Creating and Investing in Battery Technology

As demand increases for electric cars and mobile computing devices, and longer, uninterrupted usage between recharges becomes more important, it is vital for batteries to be energy-efficient and smaller in size. However, according to her comment, achieving these goals is difficult due to the limitations found in current battery tech. If these hurdles are cleared, it will be a profitable, important development for investors in battery stocks.

Battery Tech

All electrical batteries work in the same way: they rely on the chemical reactions of reduction and oxidation that occur between materials. The reactions occur in a sealed container, where electrons flow from the cathode to the anode. The electron flow causes electrical potential, which creates a current if a circuit is completed. Consumer batteries rely on technologies that are not conducive to more resource-intensive applications.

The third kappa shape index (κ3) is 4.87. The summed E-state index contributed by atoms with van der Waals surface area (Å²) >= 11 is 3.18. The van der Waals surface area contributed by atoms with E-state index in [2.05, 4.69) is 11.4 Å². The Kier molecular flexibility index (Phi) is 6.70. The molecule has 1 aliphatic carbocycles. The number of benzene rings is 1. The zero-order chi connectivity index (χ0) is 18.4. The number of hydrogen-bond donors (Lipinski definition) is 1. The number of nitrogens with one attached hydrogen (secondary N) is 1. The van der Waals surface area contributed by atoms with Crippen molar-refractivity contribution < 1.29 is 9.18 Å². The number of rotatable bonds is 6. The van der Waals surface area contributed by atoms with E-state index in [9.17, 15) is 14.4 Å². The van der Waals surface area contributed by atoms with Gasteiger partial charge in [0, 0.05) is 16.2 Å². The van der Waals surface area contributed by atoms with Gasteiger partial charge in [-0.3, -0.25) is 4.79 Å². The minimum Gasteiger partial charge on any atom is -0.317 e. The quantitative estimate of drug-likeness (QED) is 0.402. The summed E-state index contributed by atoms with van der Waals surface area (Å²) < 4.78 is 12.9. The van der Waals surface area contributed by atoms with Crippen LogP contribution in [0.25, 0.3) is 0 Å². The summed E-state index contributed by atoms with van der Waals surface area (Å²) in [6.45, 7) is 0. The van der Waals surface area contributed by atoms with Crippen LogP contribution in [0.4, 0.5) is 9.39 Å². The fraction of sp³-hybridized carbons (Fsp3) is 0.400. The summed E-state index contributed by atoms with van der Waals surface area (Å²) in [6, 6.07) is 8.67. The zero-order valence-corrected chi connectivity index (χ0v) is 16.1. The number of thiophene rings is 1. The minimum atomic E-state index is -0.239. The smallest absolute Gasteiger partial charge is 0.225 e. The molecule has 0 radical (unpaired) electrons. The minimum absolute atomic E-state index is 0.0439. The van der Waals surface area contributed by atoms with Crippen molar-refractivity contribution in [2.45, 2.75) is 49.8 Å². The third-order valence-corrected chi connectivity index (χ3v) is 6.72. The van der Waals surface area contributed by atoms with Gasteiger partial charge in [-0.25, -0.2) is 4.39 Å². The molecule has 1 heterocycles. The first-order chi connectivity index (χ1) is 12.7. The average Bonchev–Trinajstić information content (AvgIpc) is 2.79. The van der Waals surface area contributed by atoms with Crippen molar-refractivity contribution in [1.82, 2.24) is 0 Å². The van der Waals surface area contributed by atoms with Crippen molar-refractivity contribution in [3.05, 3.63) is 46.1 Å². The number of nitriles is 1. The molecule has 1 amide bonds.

Rechargeable batteries work in a similar way, but they also allow the reduction and oxidation reaction to flow in reverse. Most rechargeable batteries sold today are LiOn (lithium ion), and they have solved many of the problems inherent in older rechargeable batteries, but are more expensive. The goal of today’s technology is to build a battery with the performance of a LiOn unit, but at a lower cost.

Investing in Battery Tech

If or when battery tech goes in a more promising direction, it will certainly reduce the cost involved in the production of consumer electronics and electric vehicles, such as those made by Tesla. The company recently announced the construction of a super-factory to not only build more cars, but to produce LiOn batteries in-house (in a collaboration with Japanese company Panasonic). By taking a hands-on approach to the battery production issue, Tesla might have found a good way to garner investment exposure to battery tech and electric vehicles.

The Final Word

In the modern era, batteries have many uses—and as electric cars and mobile computing devices become more prevalent, they will become more vital to everyday life. When something becomes essential, companies look for ways to cut the cost of production, which, in turn, makes things less expensive for consumers. If something is more cost-efficient for the end user, more people will buy it, and companies’ profits will increase. That means more money for shareholders.